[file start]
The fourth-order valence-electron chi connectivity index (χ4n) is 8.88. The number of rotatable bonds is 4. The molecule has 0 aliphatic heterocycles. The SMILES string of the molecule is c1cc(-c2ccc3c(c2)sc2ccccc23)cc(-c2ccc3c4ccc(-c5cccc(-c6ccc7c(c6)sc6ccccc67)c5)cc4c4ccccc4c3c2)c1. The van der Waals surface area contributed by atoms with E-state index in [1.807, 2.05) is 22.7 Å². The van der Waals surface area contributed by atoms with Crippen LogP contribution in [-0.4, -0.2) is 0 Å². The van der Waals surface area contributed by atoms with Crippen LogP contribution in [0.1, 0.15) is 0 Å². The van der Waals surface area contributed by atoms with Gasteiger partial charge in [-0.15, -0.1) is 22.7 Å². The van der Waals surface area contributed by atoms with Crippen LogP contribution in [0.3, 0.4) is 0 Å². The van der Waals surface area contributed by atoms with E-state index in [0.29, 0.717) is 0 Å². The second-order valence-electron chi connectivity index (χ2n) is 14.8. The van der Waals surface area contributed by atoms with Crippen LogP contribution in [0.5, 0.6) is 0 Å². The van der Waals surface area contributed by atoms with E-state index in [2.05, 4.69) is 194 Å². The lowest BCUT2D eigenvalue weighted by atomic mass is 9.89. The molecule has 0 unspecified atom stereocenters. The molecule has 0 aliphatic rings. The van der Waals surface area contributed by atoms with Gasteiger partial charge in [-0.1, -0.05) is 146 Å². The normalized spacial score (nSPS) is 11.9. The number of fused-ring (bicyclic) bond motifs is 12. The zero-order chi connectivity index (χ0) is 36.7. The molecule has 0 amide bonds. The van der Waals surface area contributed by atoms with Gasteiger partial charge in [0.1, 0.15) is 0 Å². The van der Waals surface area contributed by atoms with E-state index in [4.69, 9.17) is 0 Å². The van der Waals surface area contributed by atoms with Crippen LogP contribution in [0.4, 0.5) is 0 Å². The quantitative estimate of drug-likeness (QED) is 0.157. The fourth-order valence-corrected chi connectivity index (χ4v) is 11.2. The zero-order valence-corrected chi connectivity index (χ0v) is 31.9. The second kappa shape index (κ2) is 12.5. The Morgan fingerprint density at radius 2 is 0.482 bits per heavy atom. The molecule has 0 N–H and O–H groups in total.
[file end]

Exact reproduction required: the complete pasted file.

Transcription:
The fourth-order valence-electron chi connectivity index (χ4n) is 8.88. The number of rotatable bonds is 4. The molecule has 0 aliphatic heterocycles. The SMILES string of the molecule is c1cc(-c2ccc3c(c2)sc2ccccc23)cc(-c2ccc3c4ccc(-c5cccc(-c6ccc7c(c6)sc6ccccc67)c5)cc4c4ccccc4c3c2)c1. The van der Waals surface area contributed by atoms with E-state index in [1.807, 2.05) is 22.7 Å². The van der Waals surface area contributed by atoms with Crippen LogP contribution in [-0.4, -0.2) is 0 Å². The van der Waals surface area contributed by atoms with Crippen LogP contribution in [0.1, 0.15) is 0 Å². The van der Waals surface area contributed by atoms with Gasteiger partial charge in [-0.15, -0.1) is 22.7 Å². The van der Waals surface area contributed by atoms with Crippen LogP contribution in [0.3, 0.4) is 0 Å². The van der Waals surface area contributed by atoms with E-state index in [0.29, 0.717) is 0 Å². The second-order valence-electron chi connectivity index (χ2n) is 14.8. The van der Waals surface area contributed by atoms with Crippen LogP contribution in [0.5, 0.6) is 0 Å². The van der Waals surface area contributed by atoms with E-state index in [2.05, 4.69) is 194 Å². The lowest BCUT2D eigenvalue weighted by atomic mass is 9.89. The molecule has 0 unspecified atom stereocenters. The molecule has 0 aliphatic rings. The van der Waals surface area contributed by atoms with Gasteiger partial charge in [-0.1, -0.05) is 146 Å². The normalized spacial score (nSPS) is 11.9. The number of fused-ring (bicyclic) bond motifs is 12. The zero-order chi connectivity index (χ0) is 36.7. The molecule has 0 amide bonds. The van der Waals surface area contributed by atoms with Gasteiger partial charge in [0.1, 0.15) is 0 Å². The van der Waals surface area contributed by atoms with E-state index in [4.69, 9.17) is 0 Å². The van der Waals surface area contributed by atoms with Crippen LogP contribution in [0.4, 0.5) is 0 Å². The quantitative estimate of drug-likeness (QED) is 0.157. The fourth-order valence-corrected chi connectivity index (χ4v) is 11.2. The zero-order valence-corrected chi connectivity index (χ0v) is 31.9. The second kappa shape index (κ2) is 12.5. The Morgan fingerprint density at radius 2 is 0.482 bits per heavy atom. The molecule has 0 N–H and O–H groups in total.